U.S. Department of Housing and Urban Development Region VI, Office of Inspector General 819 Taylor Street, Room 13A09 Fort Worth, Texas 76102 (817) 978-9309 FAX (817) 978-9316 http://www.hud.gov/offices/oig/ November 2, 2004 2005-FW-1801 MEMORANDUM FOR: Ray H. Carson Director, Multifamily Program Center, 6AHMA FROM: D. Michael Beard Regional Inspector General for Audit, 6AGA SUBJECT: Audit of Highland Meadows Apartments Federal Housing Administration 112-11106 Dallas, Texas INTRODUCTION We performed an audit survey at Highland Meadows Apartments. Based upon the results of the survey, we determined there was not a need to perform further audit work. During our survey, we concluded the following reportable conditions. The owner: • Paid $68,000 to an unapproved identity-of-interest management company; • Took $45,000 in distributions when the property was not in good repair and in a non- surplus cash position; • Paid $10,556 to other identity-of-interest entities; • Paid $870 in ineligible expenses; and • Maintained the property in poor condition. In accordance with HUD Handbook 2000.06 REV-3, within 60 days, please furnish this office, for each recommendation in this report, a status on: (1) corrective action taken; (2) the proposed corrective action and the date to be completed; or (3) why action is not considered necessary. Additional status reports are required at 90 days and 120 days after report issuance for any recommendation without a management decision. Also, please furnish us copies of any correspondence or directives issued related to the audit. Please call William W. Nixon, Assistant Regional Inspector General, at (817) 978-9309 if you or your staff has any questions. METHODOLOGY AND SCOPE Our audit survey objectives were to determine the owner’s performance relating to: Appropriate use of project funds. Maintaining the property in a satisfactory physical condition in accordance with the Department of Housing and Urban Development’s (HUD) Uniform Physical Condition Standards. To achieve our objectives, we: Reviewed the regulatory agreement and other applicable requirements; Reviewed HUD files and reports; Reviewed financial and other documents obtained from the owner; Interviewed HUD and Highland Meadows’ staff; and Inspected units to confirm whether deficiencies had been corrected and to document current condition of the units. Although our scope was to include April 2001 through June 2004, the owner only provided documentation from April 2001 through November 2003. We performed our fieldwork from June 2004 through August 2004. We did not complete all audit procedures or completely answer the audit objectives since we decided not to continue the audit. Criteria The regulatory agreement and HUD regulations required the owner to: • Receive distributions if he was in compliance with all the provisions of the regulatory agreement, including the requirement that the project be in good repair and condition;1 • Not enter into an agreement to pay, pay, or become obligated to pay management fees to the proposed agent because HUD did not approve the agent;2 • Pay from the management fee for services that are not front-line activities except for centralized accounting and computer services;3 and • Obtain prior approval of HUD to assign, transfer, dispose of, or encumber any personal property of the project, including the rents, or pay out any funds except from surplus cash, for reasonable operating expenses and necessary repairs.4 1 4370.2, Financial Operations and Accounting Procedures for Insured Properties, Section 2-10 F. 2 4381.5, Management Documents, Agents and Fees, 2.16.a. (2). 3 4381.5, Management Documents, Agents, and Fees, 6.39.a. 4 Regulatory agreement 6. (b). 2 BACKGROUND The owner, Tracy Ishino, purchased Highland Meadows in April 2001. Highland Meadows is a 106-unit apartment complex located on the east side of Dallas, Texas. HUD insures the mortgage under the National Housing Act.5 As of March 2004, the outstanding balance of the mortgage totaled $1.4 million. The owner did not provided HUD with any financial information since purchasing the property in 2001. Additionally, HUD’s Real Estate Assessment Center (REAC) scored the property lower than the acceptable 60 points in 2 of the last 3 years. Year Score 2001 52 2002 44 2003 82 In March 2004, a HUD Management Review gave the property an overall rating of unsatisfactory. In August 2004, HUD, at the request of the owner, paid the electric and water bills totaling approximately $45,000 in lieu of the utilities being turned off. HUD is foreclosing on Highland Meadows. RESULTS OF REVIEW In total the owner paid $124,426 in ineligible distributions and expenditures. Specifically, the owner using Highland Meadows funds: • Paid $68,000 to his identity-of-interest management company; • Took $45,000 in distributions; • Paid $10,556 to identity-of-interest entities; and • Paid $870 in ineligible expenses. Since the owner did not submit the required financial statements, no computation of surplus cash was performed. Based upon our attempt to calculate surplus cash for 2001 and 2002, we concluded the project was not in a surplus cash position, regardless of whether the units met housing quality standards. This occurred because the owner ignored or disregarded the regulatory agreement6 and HUD’s requirements. 5 Federal Housing Administration Number 112-11106 insured under Section 223(f). 6 Paragraph 6(e). 3 The Owner Paid His Company $68,000. Highland Meadows ineligibly paid $68,000 in management fees to an identity-of-interest company from April 2001 to May 2004.7 HUD could not approve the identity-of-interest company, Pacific Coast Management, as the management agent because the owner failed to submit required financial information to HUD. Because HUD never approved the management agent, we consider the expenses ineligible. The Owner Took $45,000 in Highland Meadows Funds. Violating the regulatory agreement, the owner took $45,000 in distributions from May 20018 through September 2002. Because the owner did not provide financial information, we calculated Highland Meadows’ surplus cash as of the end of 2001 and 2002 based upon the best available information. Our calculations showed that Highland Meadows was in a non-surplus cash position both years. The regulatory agreement states owners shall not without prior written approval of the Secretary make or receive and retain any distribution of assets or any income of any kind except from surplus cash. Listing of Distributions to the Owner Date Distribution Amount 5/25/2001 $ 5,000.00 5/2/2002 15,000.00 7/25/2002 15,000.00 9/25/2002 10,000.00 Total $ 45,000.00 The Owner Used $10,556 in Highland Meadows Funds to Identity-of-Interest Entities. According to documentation, Highland Meadows repaid $10,556 to related entities for gas bills and payroll costs. The regulatory agreement required the owner obtain approval prior to encumbering funds. The Owner Paid $870 in Ineligible Expenses. Further, the owner paid $870 from April 2001 to February 2003 for ineligible activities such as: Owner travel expenses to visit the property; A Christmas party; 7 The $68,000 does not represent costs of paying front-line employees because front-line employee’s expenses are an allowable expense for the property. 8 One month after purchasing the property. 4 A pager used by owner; and Legal fees incurred by the owner. The regulatory agreement required the owner to use funds for reasonable operating expenses and necessary repairs. The above expenses do not meet those criteria. Property in Poor Physical Condition. The owner maintained the property in poor condition. Of the 540 deficiencies noted during the REAC and HUD Multifamily Management Reviews conducted from 2001 through 2004, the owner did not correct 216 or 40 percent of the deficiencies. Some of the same deficiencies reported to the owner as needing repair in the 2001 REAC review were reported again in 2004 HUD Multifamily Management Review. We conducted an on-site observation of individual units on July 29, 2004. We observed: • Chipped sinks and tubs; • Inoperable ground fault plugs; • Leaking faucets; • Missing or inoperable smoke detectors; • Inoperable garbage disposals, range vent hoods, and stove burners; and • Infestation of roaches. An example of an occupied unit’s bathroom. The management agent told HUD during the 2004 Management Review that there was no money for repairs. Therefore, the owner performed no preventive maintenance and only performed emergency repairs. The apartment manager made the same statement when we asked in June 5 2004. This is a violation of the regulatory agreement,9 which states that owners shall maintain the mortgaged premises in good repair and condition. The Owner’s Involvement in Another HUD Project, High Oak Terrace. In January 1999, the owner purchased High Oak Terrace located in Arlington, Texas. In February 2004, the owner abandoned this property after he had stopped paying utility bills in December 2003 while market rate tenants still resided at the property. RECOMMENDATIONS We recommend HUD’s Director, Multifamily Program Center in Fort Worth: 1A. Seek reimbursement from the owner for the $124,426 in ineligible disbursements and payments. We recommend HUD’s Director, Departmental Enforcement Center: 1B. Impose sanctions against the owner as appropriate, including debarment and civil and/or criminal money penalties. 9 Paragraph 7. 6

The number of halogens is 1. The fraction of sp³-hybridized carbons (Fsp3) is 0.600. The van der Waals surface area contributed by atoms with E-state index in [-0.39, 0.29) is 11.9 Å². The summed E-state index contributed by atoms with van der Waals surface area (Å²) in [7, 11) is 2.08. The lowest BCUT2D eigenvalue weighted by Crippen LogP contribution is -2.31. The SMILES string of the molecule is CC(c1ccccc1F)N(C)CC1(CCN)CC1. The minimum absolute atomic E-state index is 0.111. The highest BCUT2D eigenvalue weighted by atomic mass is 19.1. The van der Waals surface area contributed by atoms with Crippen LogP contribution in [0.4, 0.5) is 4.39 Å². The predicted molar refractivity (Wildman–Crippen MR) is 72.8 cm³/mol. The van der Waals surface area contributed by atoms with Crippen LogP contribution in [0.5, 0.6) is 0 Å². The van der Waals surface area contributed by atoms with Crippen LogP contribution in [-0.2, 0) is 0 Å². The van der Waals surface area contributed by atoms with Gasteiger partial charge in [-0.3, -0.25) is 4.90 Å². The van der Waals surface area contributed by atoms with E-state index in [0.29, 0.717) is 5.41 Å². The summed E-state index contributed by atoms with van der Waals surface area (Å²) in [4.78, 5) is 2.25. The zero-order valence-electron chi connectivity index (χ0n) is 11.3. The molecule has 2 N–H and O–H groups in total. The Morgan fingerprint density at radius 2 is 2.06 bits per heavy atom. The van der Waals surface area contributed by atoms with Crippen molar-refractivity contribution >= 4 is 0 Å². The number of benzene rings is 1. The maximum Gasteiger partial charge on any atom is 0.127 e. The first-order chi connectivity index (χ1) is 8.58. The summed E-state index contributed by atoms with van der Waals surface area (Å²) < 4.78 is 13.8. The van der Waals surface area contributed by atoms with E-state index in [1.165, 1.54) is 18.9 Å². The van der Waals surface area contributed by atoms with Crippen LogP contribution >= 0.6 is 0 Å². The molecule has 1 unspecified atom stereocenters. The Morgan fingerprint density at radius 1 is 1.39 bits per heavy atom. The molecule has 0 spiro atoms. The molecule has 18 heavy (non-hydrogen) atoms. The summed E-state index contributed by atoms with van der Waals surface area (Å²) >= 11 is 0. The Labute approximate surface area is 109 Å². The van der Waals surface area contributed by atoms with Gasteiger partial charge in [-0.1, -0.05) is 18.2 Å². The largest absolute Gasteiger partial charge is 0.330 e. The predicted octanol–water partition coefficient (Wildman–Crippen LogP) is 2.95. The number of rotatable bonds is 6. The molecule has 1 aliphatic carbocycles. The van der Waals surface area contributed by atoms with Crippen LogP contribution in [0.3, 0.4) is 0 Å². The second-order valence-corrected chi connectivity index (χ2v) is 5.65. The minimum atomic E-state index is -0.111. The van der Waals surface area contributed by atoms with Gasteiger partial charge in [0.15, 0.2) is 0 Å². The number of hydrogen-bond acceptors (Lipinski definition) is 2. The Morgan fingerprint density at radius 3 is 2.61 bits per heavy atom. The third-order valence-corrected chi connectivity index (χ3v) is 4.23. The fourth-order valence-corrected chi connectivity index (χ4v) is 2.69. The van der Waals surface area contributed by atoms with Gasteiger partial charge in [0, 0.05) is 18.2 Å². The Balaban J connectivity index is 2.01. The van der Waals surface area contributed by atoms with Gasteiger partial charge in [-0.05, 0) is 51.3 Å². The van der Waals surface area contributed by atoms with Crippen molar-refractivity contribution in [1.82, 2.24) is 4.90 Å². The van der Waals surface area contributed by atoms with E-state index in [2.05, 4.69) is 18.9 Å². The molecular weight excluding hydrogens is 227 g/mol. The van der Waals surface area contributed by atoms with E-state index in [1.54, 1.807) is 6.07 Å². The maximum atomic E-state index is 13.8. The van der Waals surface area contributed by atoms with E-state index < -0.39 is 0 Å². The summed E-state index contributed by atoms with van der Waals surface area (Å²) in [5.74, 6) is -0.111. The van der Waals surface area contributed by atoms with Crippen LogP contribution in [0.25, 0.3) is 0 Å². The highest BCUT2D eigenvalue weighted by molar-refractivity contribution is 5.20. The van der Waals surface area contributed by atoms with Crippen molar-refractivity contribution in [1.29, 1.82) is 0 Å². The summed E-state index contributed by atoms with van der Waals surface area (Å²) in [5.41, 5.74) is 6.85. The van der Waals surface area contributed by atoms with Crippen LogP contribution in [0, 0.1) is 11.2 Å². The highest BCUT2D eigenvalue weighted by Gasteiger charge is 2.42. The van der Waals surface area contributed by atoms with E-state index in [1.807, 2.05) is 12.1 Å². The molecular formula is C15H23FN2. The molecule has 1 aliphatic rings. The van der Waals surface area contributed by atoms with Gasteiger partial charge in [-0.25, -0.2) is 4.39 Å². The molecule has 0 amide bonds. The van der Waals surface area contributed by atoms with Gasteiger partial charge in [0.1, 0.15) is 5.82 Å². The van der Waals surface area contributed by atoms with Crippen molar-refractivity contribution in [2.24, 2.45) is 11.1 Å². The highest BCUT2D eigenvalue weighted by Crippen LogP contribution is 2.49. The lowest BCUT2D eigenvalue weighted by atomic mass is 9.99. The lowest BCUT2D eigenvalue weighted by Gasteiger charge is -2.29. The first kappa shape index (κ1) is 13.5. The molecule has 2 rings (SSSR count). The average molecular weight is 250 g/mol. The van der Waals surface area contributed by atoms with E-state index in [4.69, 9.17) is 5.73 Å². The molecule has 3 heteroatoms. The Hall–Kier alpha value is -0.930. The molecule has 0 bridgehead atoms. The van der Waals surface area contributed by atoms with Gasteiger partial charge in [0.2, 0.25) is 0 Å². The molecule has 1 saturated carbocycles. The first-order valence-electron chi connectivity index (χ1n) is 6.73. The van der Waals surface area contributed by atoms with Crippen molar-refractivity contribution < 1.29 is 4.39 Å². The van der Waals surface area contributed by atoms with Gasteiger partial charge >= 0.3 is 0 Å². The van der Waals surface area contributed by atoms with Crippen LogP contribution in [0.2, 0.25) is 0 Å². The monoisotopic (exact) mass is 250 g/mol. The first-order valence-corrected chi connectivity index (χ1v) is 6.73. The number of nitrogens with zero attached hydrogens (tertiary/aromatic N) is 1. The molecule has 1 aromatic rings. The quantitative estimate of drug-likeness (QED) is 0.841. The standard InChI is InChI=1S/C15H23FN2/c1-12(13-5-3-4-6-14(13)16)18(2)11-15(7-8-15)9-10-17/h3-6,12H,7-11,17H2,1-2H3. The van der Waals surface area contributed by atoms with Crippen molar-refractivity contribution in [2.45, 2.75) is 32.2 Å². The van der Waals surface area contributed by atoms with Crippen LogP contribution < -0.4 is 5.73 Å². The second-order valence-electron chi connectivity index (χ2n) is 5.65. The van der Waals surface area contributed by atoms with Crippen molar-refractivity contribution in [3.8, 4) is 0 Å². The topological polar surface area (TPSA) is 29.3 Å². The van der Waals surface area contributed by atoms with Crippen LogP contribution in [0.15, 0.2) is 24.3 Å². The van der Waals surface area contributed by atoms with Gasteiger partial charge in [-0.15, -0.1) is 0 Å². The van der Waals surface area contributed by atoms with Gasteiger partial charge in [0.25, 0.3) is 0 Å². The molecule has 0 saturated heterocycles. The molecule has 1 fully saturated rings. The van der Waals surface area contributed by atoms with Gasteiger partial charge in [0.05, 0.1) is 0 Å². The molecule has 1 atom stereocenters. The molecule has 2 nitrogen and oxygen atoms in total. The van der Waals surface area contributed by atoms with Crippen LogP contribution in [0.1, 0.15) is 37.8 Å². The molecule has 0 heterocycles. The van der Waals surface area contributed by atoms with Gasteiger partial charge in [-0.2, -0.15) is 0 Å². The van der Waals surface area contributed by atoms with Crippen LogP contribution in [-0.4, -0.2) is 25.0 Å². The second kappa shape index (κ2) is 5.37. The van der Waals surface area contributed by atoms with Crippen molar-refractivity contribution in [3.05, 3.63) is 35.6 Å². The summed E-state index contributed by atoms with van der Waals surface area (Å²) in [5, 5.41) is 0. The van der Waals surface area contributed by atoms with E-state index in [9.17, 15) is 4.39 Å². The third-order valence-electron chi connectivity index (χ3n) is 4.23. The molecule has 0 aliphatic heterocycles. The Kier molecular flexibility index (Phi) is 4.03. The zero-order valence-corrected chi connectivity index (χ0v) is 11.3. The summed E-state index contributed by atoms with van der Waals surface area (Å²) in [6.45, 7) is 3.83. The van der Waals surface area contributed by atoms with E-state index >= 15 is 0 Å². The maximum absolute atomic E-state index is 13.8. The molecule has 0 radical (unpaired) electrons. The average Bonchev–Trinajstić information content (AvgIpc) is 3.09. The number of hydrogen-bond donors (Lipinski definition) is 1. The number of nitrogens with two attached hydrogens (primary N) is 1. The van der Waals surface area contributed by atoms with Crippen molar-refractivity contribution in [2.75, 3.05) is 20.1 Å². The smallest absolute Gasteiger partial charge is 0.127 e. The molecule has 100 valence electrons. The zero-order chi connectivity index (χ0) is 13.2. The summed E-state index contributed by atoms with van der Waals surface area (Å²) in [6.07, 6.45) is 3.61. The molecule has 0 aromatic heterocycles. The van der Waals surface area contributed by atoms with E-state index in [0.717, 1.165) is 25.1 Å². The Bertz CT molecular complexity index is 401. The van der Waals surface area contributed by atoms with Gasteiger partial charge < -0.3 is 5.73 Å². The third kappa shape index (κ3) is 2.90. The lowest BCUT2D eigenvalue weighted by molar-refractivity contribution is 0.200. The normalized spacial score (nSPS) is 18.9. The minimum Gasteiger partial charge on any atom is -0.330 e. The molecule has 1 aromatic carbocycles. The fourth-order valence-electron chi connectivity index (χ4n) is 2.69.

Audit of Highland Meadows Apartments, Federal Housing Administration 112-11106 Dallas, TX
Published by the Department of Housing and Urban Development, Office of Inspector General on 2004-11-02.
Below is a raw (and likely hideous) rendition of the original report. (PDF)